Quantcast
Environmental News for a Healthier Planet and Life

Watch a Pennsylvania Woman Disrupt Democratic Gubernatorial Candidates Who Avoided Fracking Discussion

Fracking
Watch a Pennsylvania Woman Disrupt Democratic Gubernatorial Candidates Who Avoided Fracking Discussion

You would be pretty frustrated if you lived in a state where politicians seemed to ignore concerns about an industry responsible for explosions and drinking water so dirty that it looks more like apple juice, right?

You might even be angry enough to speak out at a big event attended by fellow residents and gubernatorial hopefuls. Of course, you run the risk of getting escorted off the premises if your tone is deemed too confrontational or your voice too loud. Once that happens, you'll just be written off as some crazy person, regardless how valid your points are.

That's what happened to Elizabeth Arnold when she attended a recent Pennsylvania Democratic gubernatorial debate. She approached the stage demanding to know why candidates had no plans to discuss fracking, despite its well-documented impact on the health of Pennsylvania residents. She even brought a list of 1,700 families that have been impacted by hydraulic fracturing. She held the list up the whole time she spoke, likely to assure people that she had no weapon or violent intentions.

Because Arnold's appearance was unexpected and loud, fracking proponents had the benefit of dismissing her with boos and calls to "get her out of here," which is a shame.

"We can't fund our schools on a boom-or-bust industry," Arnold said before she was ushered off the stage. "They're poisoning our state and ruining our chance for a strong economic future."

The race for the Democratic nomination features four candidates, including U.S. Rep. Allyson Schwartz and state Treasurer Rob McCord. The primary election takes places Tuesday.

"I’m not particularly brave, I just feel that there is nothing anyone could do to me worse than what they are doing to our planet and to the families who can no longer live in their homes," Arnold wrote in a blog post hosted by Gasland, which made the short clip its "video of the week.”

"I actually hate the spotlight, but someone had to do it. I could not sit by and let this critical issue go unaddressed."

The list of families Arnold held up—entitled the "List of the Harmed" and compiled Jenny Lysak and the Pennsylvania Alliance for Clean Water and Air—actually exceeds 6,000. The 1,700 families were all Arnold's printer could handle.

"We are not asking for much, just a chance for Pennsylvania to protect our long-term economic and environmental health," wrote Arnold, who is a Philadelphia-based activist when she is not working. "No one should live without clean drinking water and a safe environment.

"No part of Pennsylvania should be a for-profit sacrifice zone."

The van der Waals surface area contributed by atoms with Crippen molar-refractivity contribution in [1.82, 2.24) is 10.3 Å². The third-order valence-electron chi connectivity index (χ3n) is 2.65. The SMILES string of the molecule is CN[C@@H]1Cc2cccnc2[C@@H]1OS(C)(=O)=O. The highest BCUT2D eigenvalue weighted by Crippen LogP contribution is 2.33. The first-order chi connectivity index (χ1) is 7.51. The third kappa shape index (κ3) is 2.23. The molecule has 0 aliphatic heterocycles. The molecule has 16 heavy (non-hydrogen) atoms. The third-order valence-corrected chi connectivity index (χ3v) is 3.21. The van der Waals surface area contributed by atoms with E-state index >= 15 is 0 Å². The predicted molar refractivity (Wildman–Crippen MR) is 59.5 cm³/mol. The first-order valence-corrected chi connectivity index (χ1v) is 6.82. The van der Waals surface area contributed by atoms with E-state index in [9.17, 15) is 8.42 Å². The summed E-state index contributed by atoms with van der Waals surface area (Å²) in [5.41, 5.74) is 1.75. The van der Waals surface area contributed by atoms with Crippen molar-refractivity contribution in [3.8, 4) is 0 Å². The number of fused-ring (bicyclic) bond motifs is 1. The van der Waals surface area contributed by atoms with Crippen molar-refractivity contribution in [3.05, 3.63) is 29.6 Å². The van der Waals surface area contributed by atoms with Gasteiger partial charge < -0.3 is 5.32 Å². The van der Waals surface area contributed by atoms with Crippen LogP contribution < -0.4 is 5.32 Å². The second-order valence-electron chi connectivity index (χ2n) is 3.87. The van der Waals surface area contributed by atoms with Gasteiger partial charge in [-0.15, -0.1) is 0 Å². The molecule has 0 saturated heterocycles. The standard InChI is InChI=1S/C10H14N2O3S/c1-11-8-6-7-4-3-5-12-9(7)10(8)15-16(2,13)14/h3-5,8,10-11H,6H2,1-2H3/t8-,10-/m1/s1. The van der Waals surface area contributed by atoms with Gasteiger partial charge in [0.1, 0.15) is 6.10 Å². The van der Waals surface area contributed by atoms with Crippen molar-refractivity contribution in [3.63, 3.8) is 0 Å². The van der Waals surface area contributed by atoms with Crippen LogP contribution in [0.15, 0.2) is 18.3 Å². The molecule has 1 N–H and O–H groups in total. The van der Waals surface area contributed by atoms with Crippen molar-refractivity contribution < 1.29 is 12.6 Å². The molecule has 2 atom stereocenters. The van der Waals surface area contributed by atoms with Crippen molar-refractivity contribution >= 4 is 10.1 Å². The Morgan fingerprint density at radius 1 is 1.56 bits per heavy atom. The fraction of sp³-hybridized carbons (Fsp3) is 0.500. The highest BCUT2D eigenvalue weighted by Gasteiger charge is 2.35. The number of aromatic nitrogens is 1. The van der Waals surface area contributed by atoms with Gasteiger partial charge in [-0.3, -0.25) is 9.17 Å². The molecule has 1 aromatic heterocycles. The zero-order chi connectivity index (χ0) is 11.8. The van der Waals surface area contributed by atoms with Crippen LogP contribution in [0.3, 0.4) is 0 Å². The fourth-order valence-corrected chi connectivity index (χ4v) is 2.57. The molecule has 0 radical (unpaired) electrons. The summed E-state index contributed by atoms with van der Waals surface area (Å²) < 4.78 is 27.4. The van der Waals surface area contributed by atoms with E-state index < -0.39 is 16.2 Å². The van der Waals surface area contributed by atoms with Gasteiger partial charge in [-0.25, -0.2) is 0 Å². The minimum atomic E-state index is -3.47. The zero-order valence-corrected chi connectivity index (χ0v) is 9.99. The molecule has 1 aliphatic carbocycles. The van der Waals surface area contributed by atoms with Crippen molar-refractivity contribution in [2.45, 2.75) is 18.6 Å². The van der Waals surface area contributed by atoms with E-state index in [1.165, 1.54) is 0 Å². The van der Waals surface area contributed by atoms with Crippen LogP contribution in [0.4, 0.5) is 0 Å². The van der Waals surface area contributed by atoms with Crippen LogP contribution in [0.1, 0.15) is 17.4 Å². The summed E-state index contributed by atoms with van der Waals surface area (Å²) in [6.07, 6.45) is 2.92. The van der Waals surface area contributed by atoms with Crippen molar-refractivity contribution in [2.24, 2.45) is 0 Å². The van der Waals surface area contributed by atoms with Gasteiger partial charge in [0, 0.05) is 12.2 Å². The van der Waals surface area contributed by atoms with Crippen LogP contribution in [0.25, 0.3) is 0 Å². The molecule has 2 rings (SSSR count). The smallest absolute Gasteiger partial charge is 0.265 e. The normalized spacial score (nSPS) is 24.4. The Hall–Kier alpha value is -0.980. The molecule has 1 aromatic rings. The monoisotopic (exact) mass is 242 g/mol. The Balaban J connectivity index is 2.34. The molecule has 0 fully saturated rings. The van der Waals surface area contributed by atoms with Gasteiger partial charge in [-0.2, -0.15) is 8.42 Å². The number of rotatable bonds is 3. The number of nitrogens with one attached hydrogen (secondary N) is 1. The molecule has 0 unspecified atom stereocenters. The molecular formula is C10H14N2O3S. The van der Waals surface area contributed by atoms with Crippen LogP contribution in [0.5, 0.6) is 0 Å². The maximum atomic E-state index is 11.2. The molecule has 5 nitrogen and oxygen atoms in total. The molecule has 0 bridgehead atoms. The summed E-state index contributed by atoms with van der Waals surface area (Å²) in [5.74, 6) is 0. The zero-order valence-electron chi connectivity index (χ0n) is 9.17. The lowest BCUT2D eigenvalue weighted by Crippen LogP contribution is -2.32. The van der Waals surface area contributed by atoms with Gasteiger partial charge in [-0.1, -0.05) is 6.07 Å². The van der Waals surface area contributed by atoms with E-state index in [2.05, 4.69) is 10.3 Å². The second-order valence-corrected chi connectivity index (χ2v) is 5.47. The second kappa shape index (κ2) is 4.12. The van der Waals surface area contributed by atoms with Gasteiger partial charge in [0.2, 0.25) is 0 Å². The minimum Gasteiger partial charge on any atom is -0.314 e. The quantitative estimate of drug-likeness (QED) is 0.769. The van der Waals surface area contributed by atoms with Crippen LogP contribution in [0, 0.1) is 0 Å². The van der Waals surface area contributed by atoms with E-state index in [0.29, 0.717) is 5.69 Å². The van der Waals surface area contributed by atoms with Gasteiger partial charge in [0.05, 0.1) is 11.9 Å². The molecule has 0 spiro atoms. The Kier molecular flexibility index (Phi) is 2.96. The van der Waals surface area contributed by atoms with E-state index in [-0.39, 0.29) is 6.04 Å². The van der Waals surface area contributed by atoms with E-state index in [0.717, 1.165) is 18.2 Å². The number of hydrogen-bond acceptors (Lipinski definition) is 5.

——–

YOU ALSO MIGHT LIKE

Purdue and Cornell Researchers Find Up to 1,000 Times More Methane Emissions Than Estimated in Drilling Phase

Jon Stewart Highlights Earthquakes, Chevron’s Pizza and Other ‘Benefits’ of Fracking

A Look Back at the Town That Didn’t Back Down to Fracking

——–

Kevin Russ / Moment / Getty Images

By Kang-Chun Cheng

Modoc County lies in the far northeast corner of California, and most of its 10,000 residents rely on cattle herding, logging, or government jobs for employment. Rodeos and 4-H programs fill most families' calendars; massive belt buckles, blue jeans, and cowboy hats are common attire. Modoc's niche brand of American individualism stems from a free-spirited cowboy culture that imbues the local ranching conflict with wild horses.

Read More Show Less

EcoWatch Daily Newsletter

Christian Aslund / EyeEm / Getty Images

By Anne-Sophie Brändlin

COVID-19 and climate change have been two of the most pressing issues in 2020.

Read More Show Less

Trending

Artist's impression of an Othalo community, imagined by architect Julien De Smedt. Othalo

By Victoria Masterson

Using one of the world's problems to solve another is the philosophy behind a Norwegian start-up's mission to develop affordable housing from 100% recycled plastic.

Read More Show Less
Pexels

By Brett Wilkins

Despite acknowledging that the move would lead to an increase in the 500 million to one billion birds that die each year in the United States due to human activity, the Trump administration on Friday published a proposed industry-friendly relaxation of a century-old treaty that protects more than 1,000 avian species.

Read More Show Less
U.S. returns create about 15 million metric tons of carbon dioxide emissions. manonallard / Getty Images

Many people shop online for everything from clothes to appliances. If they do not like the product, they simply return it. But there's an environmental cost to returns.

Read More Show Less